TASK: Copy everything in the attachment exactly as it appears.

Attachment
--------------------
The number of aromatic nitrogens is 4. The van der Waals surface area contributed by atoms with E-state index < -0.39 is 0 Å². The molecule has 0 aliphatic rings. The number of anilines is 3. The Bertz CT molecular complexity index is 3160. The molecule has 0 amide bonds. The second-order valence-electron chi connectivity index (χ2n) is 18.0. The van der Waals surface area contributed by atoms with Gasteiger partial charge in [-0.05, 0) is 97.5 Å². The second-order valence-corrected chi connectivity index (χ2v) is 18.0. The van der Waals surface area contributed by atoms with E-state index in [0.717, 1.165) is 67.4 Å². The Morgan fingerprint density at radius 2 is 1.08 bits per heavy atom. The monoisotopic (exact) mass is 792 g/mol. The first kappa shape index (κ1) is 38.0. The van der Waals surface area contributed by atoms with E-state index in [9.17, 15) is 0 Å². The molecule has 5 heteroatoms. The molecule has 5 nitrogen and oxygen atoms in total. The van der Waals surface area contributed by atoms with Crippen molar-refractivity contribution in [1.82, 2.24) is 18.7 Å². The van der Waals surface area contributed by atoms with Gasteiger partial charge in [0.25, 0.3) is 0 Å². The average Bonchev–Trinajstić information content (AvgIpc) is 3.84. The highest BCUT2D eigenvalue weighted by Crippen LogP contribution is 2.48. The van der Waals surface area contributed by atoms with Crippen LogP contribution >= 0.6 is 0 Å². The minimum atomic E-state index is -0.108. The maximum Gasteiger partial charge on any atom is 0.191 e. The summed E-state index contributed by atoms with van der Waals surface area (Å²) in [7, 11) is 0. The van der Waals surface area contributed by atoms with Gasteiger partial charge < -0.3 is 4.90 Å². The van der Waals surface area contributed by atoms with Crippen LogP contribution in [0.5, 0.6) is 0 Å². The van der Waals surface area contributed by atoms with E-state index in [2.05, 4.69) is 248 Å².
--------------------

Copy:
The number of aromatic nitrogens is 4. The van der Waals surface area contributed by atoms with E-state index < -0.39 is 0 Å². The molecule has 0 aliphatic rings. The number of anilines is 3. The Bertz CT molecular complexity index is 3160. The molecule has 0 amide bonds. The second-order valence-electron chi connectivity index (χ2n) is 18.0. The van der Waals surface area contributed by atoms with Gasteiger partial charge in [-0.05, 0) is 97.5 Å². The second-order valence-corrected chi connectivity index (χ2v) is 18.0. The van der Waals surface area contributed by atoms with E-state index in [0.717, 1.165) is 67.4 Å². The Morgan fingerprint density at radius 2 is 1.08 bits per heavy atom. The monoisotopic (exact) mass is 792 g/mol. The first kappa shape index (κ1) is 38.0. The van der Waals surface area contributed by atoms with E-state index in [9.17, 15) is 0 Å². The molecule has 5 heteroatoms. The molecule has 5 nitrogen and oxygen atoms in total. The van der Waals surface area contributed by atoms with Crippen molar-refractivity contribution in [1.82, 2.24) is 18.7 Å². The van der Waals surface area contributed by atoms with Gasteiger partial charge in [0.25, 0.3) is 0 Å². The average Bonchev–Trinajstić information content (AvgIpc) is 3.84. The highest BCUT2D eigenvalue weighted by Crippen LogP contribution is 2.48. The van der Waals surface area contributed by atoms with Crippen LogP contribution >= 0.6 is 0 Å². The minimum atomic E-state index is -0.108. The maximum Gasteiger partial charge on any atom is 0.191 e. The summed E-state index contributed by atoms with van der Waals surface area (Å²) in [7, 11) is 0. The van der Waals surface area contributed by atoms with Gasteiger partial charge < -0.3 is 4.90 Å². The van der Waals surface area contributed by atoms with Crippen LogP contribution in [0.5, 0.6) is 0 Å². The van der Waals surface area contributed by atoms with E-state index in [2.05, 4.69) is 248 Å².